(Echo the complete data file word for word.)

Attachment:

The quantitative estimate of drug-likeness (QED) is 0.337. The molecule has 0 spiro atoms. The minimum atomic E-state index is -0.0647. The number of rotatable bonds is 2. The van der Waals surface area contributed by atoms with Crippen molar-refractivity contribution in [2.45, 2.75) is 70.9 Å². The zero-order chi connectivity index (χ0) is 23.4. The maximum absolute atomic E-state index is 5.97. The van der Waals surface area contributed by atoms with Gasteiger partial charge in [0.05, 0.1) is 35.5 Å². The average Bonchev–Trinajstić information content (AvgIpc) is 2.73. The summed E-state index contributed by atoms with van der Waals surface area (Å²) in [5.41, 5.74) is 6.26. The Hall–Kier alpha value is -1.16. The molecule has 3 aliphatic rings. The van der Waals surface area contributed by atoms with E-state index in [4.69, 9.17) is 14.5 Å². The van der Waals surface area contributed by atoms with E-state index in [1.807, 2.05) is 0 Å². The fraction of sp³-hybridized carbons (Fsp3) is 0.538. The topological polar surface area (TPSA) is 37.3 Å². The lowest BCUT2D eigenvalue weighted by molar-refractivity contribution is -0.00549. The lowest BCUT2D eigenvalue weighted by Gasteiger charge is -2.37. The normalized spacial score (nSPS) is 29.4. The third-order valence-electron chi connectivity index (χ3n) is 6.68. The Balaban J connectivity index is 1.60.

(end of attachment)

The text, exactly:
The quantitative estimate of drug-likeness (QED) is 0.337. The molecule has 0 spiro atoms. The minimum atomic E-state index is -0.0647. The number of rotatable bonds is 2. The van der Waals surface area contributed by atoms with Crippen molar-refractivity contribution in [2.45, 2.75) is 70.9 Å². The zero-order chi connectivity index (χ0) is 23.4. The maximum absolute atomic E-state index is 5.97. The van der Waals surface area contributed by atoms with Gasteiger partial charge in [0.05, 0.1) is 35.5 Å². The average Bonchev–Trinajstić information content (AvgIpc) is 2.73. The summed E-state index contributed by atoms with van der Waals surface area (Å²) in [5.41, 5.74) is 6.26. The Hall–Kier alpha value is -1.16. The molecule has 3 aliphatic rings. The van der Waals surface area contributed by atoms with E-state index in [4.69, 9.17) is 14.5 Å². The van der Waals surface area contributed by atoms with E-state index in [1.807, 2.05) is 0 Å². The fraction of sp³-hybridized carbons (Fsp3) is 0.538. The topological polar surface area (TPSA) is 37.3 Å². The lowest BCUT2D eigenvalue weighted by molar-refractivity contribution is -0.00549. The lowest BCUT2D eigenvalue weighted by Gasteiger charge is -2.37. The normalized spacial score (nSPS) is 29.4. The third-order valence-electron chi connectivity index (χ3n) is 6.68. The Balaban J connectivity index is 1.60.